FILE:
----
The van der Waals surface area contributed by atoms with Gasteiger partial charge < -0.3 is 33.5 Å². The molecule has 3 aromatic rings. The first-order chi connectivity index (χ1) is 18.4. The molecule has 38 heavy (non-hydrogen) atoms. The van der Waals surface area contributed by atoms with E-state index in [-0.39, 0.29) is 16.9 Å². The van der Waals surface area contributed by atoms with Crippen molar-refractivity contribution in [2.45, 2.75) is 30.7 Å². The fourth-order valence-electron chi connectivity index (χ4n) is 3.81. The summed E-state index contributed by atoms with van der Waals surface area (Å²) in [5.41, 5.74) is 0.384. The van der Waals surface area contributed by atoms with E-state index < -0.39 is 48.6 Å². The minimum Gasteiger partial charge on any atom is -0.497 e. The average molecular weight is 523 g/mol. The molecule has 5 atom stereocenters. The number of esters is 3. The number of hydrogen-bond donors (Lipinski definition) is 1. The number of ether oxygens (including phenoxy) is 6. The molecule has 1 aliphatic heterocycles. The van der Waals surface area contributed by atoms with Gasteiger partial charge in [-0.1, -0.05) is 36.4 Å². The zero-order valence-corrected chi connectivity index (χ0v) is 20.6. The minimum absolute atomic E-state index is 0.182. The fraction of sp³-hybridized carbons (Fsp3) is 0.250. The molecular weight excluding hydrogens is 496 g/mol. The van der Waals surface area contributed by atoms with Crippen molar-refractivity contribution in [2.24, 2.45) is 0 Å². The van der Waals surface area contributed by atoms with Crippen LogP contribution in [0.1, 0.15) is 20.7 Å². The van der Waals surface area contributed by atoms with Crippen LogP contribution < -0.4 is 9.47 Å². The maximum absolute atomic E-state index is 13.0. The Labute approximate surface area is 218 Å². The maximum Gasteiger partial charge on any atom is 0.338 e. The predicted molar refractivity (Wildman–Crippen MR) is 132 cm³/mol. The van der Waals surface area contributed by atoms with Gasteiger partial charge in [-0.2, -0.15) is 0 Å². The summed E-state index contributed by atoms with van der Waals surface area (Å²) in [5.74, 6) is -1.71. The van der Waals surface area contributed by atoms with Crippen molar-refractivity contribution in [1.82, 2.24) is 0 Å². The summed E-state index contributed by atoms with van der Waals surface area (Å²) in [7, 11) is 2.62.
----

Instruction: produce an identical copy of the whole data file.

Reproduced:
The van der Waals surface area contributed by atoms with Gasteiger partial charge < -0.3 is 33.5 Å². The molecule has 3 aromatic rings. The first-order chi connectivity index (χ1) is 18.4. The molecule has 38 heavy (non-hydrogen) atoms. The van der Waals surface area contributed by atoms with E-state index in [-0.39, 0.29) is 16.9 Å². The van der Waals surface area contributed by atoms with Crippen molar-refractivity contribution in [2.45, 2.75) is 30.7 Å². The fourth-order valence-electron chi connectivity index (χ4n) is 3.81. The summed E-state index contributed by atoms with van der Waals surface area (Å²) in [5.41, 5.74) is 0.384. The van der Waals surface area contributed by atoms with E-state index < -0.39 is 48.6 Å². The minimum Gasteiger partial charge on any atom is -0.497 e. The average molecular weight is 523 g/mol. The molecule has 5 atom stereocenters. The number of esters is 3. The number of hydrogen-bond donors (Lipinski definition) is 1. The number of ether oxygens (including phenoxy) is 6. The molecule has 1 aliphatic heterocycles. The van der Waals surface area contributed by atoms with Gasteiger partial charge in [-0.1, -0.05) is 36.4 Å². The zero-order valence-corrected chi connectivity index (χ0v) is 20.6. The minimum absolute atomic E-state index is 0.182. The fraction of sp³-hybridized carbons (Fsp3) is 0.250. The molecular weight excluding hydrogens is 496 g/mol. The van der Waals surface area contributed by atoms with Crippen molar-refractivity contribution in [2.24, 2.45) is 0 Å². The van der Waals surface area contributed by atoms with Crippen LogP contribution in [0.1, 0.15) is 20.7 Å². The van der Waals surface area contributed by atoms with Crippen LogP contribution < -0.4 is 9.47 Å². The maximum absolute atomic E-state index is 13.0. The Labute approximate surface area is 218 Å². The maximum Gasteiger partial charge on any atom is 0.338 e. The predicted molar refractivity (Wildman–Crippen MR) is 132 cm³/mol. The van der Waals surface area contributed by atoms with Gasteiger partial charge in [-0.2, -0.15) is 0 Å². The summed E-state index contributed by atoms with van der Waals surface area (Å²) in [5.74, 6) is -1.71. The van der Waals surface area contributed by atoms with Crippen molar-refractivity contribution in [1.82, 2.24) is 0 Å². The summed E-state index contributed by atoms with van der Waals surface area (Å²) in [7, 11) is 2.62.